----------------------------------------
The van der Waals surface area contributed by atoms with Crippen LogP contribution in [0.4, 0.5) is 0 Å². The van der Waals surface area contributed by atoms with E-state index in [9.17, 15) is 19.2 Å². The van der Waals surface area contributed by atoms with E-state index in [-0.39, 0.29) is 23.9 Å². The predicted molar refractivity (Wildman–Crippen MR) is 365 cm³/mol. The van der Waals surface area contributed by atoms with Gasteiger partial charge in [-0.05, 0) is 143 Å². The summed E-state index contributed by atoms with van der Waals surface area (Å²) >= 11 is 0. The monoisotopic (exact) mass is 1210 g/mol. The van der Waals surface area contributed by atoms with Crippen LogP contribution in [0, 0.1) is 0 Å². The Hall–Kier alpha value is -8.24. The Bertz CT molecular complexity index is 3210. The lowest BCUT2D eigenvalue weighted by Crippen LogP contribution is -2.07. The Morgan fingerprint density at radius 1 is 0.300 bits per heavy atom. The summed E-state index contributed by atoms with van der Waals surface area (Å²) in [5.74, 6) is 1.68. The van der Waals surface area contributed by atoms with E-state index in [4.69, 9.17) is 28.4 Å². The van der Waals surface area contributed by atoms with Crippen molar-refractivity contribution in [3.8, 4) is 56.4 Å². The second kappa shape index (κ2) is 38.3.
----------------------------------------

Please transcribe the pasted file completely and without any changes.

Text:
The van der Waals surface area contributed by atoms with Crippen LogP contribution in [0.4, 0.5) is 0 Å². The van der Waals surface area contributed by atoms with E-state index in [9.17, 15) is 19.2 Å². The van der Waals surface area contributed by atoms with E-state index in [-0.39, 0.29) is 23.9 Å². The predicted molar refractivity (Wildman–Crippen MR) is 365 cm³/mol. The van der Waals surface area contributed by atoms with Gasteiger partial charge in [-0.05, 0) is 143 Å². The summed E-state index contributed by atoms with van der Waals surface area (Å²) >= 11 is 0. The monoisotopic (exact) mass is 1210 g/mol. The van der Waals surface area contributed by atoms with Crippen LogP contribution in [0, 0.1) is 0 Å². The Hall–Kier alpha value is -8.24. The Bertz CT molecular complexity index is 3210. The lowest BCUT2D eigenvalue weighted by Crippen LogP contribution is -2.07. The Morgan fingerprint density at radius 1 is 0.300 bits per heavy atom. The summed E-state index contributed by atoms with van der Waals surface area (Å²) in [5.74, 6) is 1.68. The van der Waals surface area contributed by atoms with E-state index in [4.69, 9.17) is 28.4 Å². The van der Waals surface area contributed by atoms with Crippen molar-refractivity contribution in [3.8, 4) is 56.4 Å². The second kappa shape index (κ2) is 38.3.